In its answer to the Second Amended Complaint in the Innis Arden Action, the LLC responded "Denied" to the allegation by IAGC that the LLC is "the current owner of the property know[n] as 23 and 50 Barry Place." (Answer, Innis Arden Golf Club v. Pitney Bowes, Inc., No. 3:06cv1352 (JBA) (D.Conn. Nov. 2, 2007).) In response to IAGC's allegation in the Innis Arden Action that the LLC "at times relevant to this complaint either owned and controlled or controlled" Barry Place, the LLC responded "Pateley admits ... that it once owned the real property known as 23 and 50 Barry Place in Stamford." (Id.) PBI argues that the latter answer, confirming ownership of Barry Place at one point, was intentionally misleading.

Breach of the covenant of good faith and fair dealing is a cause of action that does not in and of itself excuse nonperformance of contractual obligations,16 whereas the common-law doctrine of prevention can serve to excuse nonperformance. "[I]t is a defense if [the party alleged to be in breach of contract] can prove that [its] performance was prevented or substantially hindered by the plaintiff." 10 John E. Murray, Jr., and Timothy Murray, Corbin on Contracts § 947, at 8 (Interim ed. 2002 & Fall 2009 suppl.); see also In re Trace Int'l Holdings, Inc., 284 B.R. 32, 37 (S.D.N.Y.2002) ("A party who causes a breach is precluded from recovering damages based on the breach or using it as a defense in an action based on [its] own non-performance."). PBI argues that "[t]o fulfill its duty, the LLC was required to move to dismiss IAGC's claims because, as a tenant that never occupied 23 Barry Place, the LLC would have no liability under CERCLA." (Def.'s Reply Mem. at 7.) However, PBI was itself party to the sale-leaseback transaction that created the estate for years in the LP (later the LLC) and the remainder interest in Hirey (later Whisper). (See 1978 Deed, Ex. A to Pl.'s Rev. 56(a)1 Statement, at 1.) It sold the LP and Hirey their respective interests in the land and structures at Barry Place and therefore knew that the Deed did not give rise to an ownership interest of the land in the LP. Thus PBI had reason to know that neither the LP nor the LLC had an ownership interest in Barry Place during the time period in question, and PBI and the LLC were jointly represented by Pullman & Comley LLC during the period of time in which the Answer was filed in the Innis Arden Action and a motion to dismiss could have been filed. These circumstances do not show Plaintiffs' bad faith.17 Thus, Defendant's assertion that Plaintiffs prevented its performance lacks substance and does not excuse Defendant's nonperformance.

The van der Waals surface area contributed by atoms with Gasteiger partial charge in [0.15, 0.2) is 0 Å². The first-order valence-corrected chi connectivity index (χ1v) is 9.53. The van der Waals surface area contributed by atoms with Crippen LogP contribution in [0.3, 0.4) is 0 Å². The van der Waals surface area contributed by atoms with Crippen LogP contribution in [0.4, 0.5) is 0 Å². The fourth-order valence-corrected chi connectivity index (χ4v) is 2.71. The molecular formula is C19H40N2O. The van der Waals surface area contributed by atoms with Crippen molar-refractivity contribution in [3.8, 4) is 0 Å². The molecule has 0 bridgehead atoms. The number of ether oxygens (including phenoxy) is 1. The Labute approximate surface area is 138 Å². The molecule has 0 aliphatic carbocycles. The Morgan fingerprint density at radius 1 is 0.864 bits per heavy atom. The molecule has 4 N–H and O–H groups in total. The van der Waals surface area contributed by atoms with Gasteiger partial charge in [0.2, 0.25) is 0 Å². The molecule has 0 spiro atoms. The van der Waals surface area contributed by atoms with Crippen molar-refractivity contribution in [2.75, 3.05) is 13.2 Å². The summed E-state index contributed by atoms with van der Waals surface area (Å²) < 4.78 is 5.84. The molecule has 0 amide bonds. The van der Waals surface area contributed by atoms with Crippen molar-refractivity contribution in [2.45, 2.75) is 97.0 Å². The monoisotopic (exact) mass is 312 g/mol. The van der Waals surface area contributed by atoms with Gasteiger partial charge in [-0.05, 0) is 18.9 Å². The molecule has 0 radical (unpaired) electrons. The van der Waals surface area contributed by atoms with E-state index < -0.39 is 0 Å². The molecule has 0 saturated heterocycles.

Since the LLC incurred liability under Section 17.2 of the LLC Agreement to the LP, which paid for its defense in the Innis Arden Action once PBI abandoned its defense of the LLC, and because PBI never defended or indemnified the LLC thereafter, PBI violated its obligations to the LLC under Section 8 of the Lease and is in breach of that contract. Therefore, summary judgment is granted to Pateley LLC on Count Four in the amount of $277,505.26, the undisputed amount of fees and costs charged by Murtha Cullina and paid by Pateley LP for Murtha Cullina's defense of Pateley LLC in the Innis Arden Action.

B. The LP

Having assigned to the LLC all of its rights under the Lease, and not having been a party in the Innis Arden Action, the LP does not have standing to enforce an indemnification obligation under Section 8 of the Lease. During oral argument, Plaintiffs' counsel recognized that the LP had no rights under the Lease and had not been sued by IAGC and suggested that the LP has standing under a subrogation theory. (Nov. 6, 2009 Oral Arg. Tr. at 59:5-11.) Because there was no subrogation agreement between the LP and the LLC, any right of subrogation here would be equitable, which "does not arise from any contractual relationship between the parties, but takes place as a matter of equity, with or without an agreement to that effect." Wasko v. Manella, 269 Conn. 527, 532, 849 A.2d 777 (2004). "The object of [legal or equitable] subrogation is the prevention of injustice. It is designed to promote and to accomplish justice, and is the mode which equity adopts to compel the ultimate payment of a debt by one who, in justice, equity, and good conscience, should pay it." Id. at 532, 849 A.2d 777 (internal quotations omitted, alteration in Wasko). Because PBI is liable to the LLC under Count Four for failure to indemnify in the Innis Arden Action, equitable subrogation is not warranted, and the LP therefore lacks standing. Summary judgment is denied under Count Four as to the LP.

IV. Conclusion

For the foregoing reasons, Defendant's Motion to Dismiss [Doc. # 54] is DENIED as to all counts; Defendant's Motion to Seal Exhibit B to its Memorandum in Opposition to Summary Judgment [Doc. # 71] is GRANTED; and Plaintiff's Motion for Partial Summary Judgment as to Count Four [Doc. # 55] is GRANTED IN PART and DENIED IN PART. The Motion for Partial Summary Judgment is denied as to Pateley Associates, LP, and is granted as to Pateley Associates I, LLC, in the amount of $277,505.26.

IT IS SO ORDERED.

FootNotes


1. Owners and operators may incur the same liability under CERCLA. The statute distinguishes between them to ensure that entities that operate facilities but do not own them are not insulated from liability. "Lessees may frequently be liable as operators but most lessees are not owners within the meaning of § 9607(a)." Commander Oil Corp. v. Barlo Equip. Corp., 215 F.3d 321, 329 (2d Cir.2000).